Lib 1.0, Lib 2.0 & Lib 3.0

Library Evolution from Lib 1.0 to Lib 3.0

Aspect Lib 1.0 (Traditional Libraries) Lib 2.0 (Digital Libraries) Lib 3.0 (Intelligent Libraries)
Era Pre-digital era Digital revolution AI and IoT era
Key Characteristics Physical collections, card catalogs Digital collections, online catalogs AI-driven services, virtual reality experiences
Service Delivery In-person services Online access, digital lending Personalized services, 24/7 virtual access
Technology Use Minimal technology use Websites, digital databases AI, blockchain, IoT, virtual reality
User Engagement Face-to-face interactions Email, online forms, social media Interactive chatbots, virtual assistants
Information Access Physical browsing, limited remote access Remote access via the internet Seamless access, intelligent discovery systems
Cataloging and Metadata Manual cataloging, Dewey Decimal System Automated cataloging, metadata standards Semantic web technologies, linked data
Collection Development Print-based acquisitions E-books, digital archives Dynamic content curation, user-generated content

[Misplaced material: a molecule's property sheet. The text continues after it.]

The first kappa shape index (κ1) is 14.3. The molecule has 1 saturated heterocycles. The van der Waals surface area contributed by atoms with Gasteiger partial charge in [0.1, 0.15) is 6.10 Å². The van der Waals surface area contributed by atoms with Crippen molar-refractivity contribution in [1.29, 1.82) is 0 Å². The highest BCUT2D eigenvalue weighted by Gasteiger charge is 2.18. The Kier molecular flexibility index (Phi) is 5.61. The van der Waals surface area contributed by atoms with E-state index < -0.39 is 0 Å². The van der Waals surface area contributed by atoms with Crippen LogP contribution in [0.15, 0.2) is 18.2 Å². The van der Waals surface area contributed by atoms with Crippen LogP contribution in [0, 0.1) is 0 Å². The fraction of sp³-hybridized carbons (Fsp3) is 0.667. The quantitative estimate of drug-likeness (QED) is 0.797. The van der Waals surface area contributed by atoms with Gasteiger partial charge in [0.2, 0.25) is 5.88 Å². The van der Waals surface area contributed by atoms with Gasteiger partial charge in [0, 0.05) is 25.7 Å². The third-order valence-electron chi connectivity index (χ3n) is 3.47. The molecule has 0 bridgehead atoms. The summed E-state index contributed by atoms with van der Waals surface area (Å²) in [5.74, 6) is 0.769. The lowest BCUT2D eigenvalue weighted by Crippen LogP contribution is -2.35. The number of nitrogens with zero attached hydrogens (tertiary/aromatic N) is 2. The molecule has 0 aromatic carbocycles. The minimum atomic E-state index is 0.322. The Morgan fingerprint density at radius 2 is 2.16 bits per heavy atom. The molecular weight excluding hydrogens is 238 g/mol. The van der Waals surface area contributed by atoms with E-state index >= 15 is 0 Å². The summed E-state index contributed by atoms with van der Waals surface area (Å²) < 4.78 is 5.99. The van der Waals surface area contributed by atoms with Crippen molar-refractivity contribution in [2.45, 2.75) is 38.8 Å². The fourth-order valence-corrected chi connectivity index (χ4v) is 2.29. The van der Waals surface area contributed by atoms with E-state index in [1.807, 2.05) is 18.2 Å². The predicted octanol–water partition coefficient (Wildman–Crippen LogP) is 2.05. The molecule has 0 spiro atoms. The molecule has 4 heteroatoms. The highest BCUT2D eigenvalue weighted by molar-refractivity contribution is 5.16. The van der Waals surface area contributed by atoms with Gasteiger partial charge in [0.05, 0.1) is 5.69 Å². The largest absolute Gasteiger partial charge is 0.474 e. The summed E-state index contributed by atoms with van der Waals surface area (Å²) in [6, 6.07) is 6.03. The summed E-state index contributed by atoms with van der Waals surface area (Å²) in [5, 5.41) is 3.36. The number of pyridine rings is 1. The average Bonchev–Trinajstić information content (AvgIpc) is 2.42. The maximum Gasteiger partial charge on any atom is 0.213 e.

User Education In-library tutorials, printed guides Webinars, online tutorials Adaptive learning platforms, augmented reality tours
Security and Privacy Physical security, check-out privacy Digital rights management, data privacy Advanced encryption, privacy-enhancing technologies
Community Role Community center, physical space for events Digital community engagement Virtual events, global community collaboration
Funding Models Government and private donations Diversified with grants, digital subscriptions Crowdfunding, digital currencies, blockchain funding
Collaboration Local partnerships National and international partnerships Global networks, consortia-operated platforms
Accessibility Physical access barriers Improved with digital formats but digital divide issues Universal design, inclusive technologies
Librarian Roles Custodian, guide Digital literacy educator, curator Data scientist, digital navigator, community manager
Innovation and Research Limited to physical collections Digital collections development, e-resources Cutting-edge technology adoption, digital scholarship

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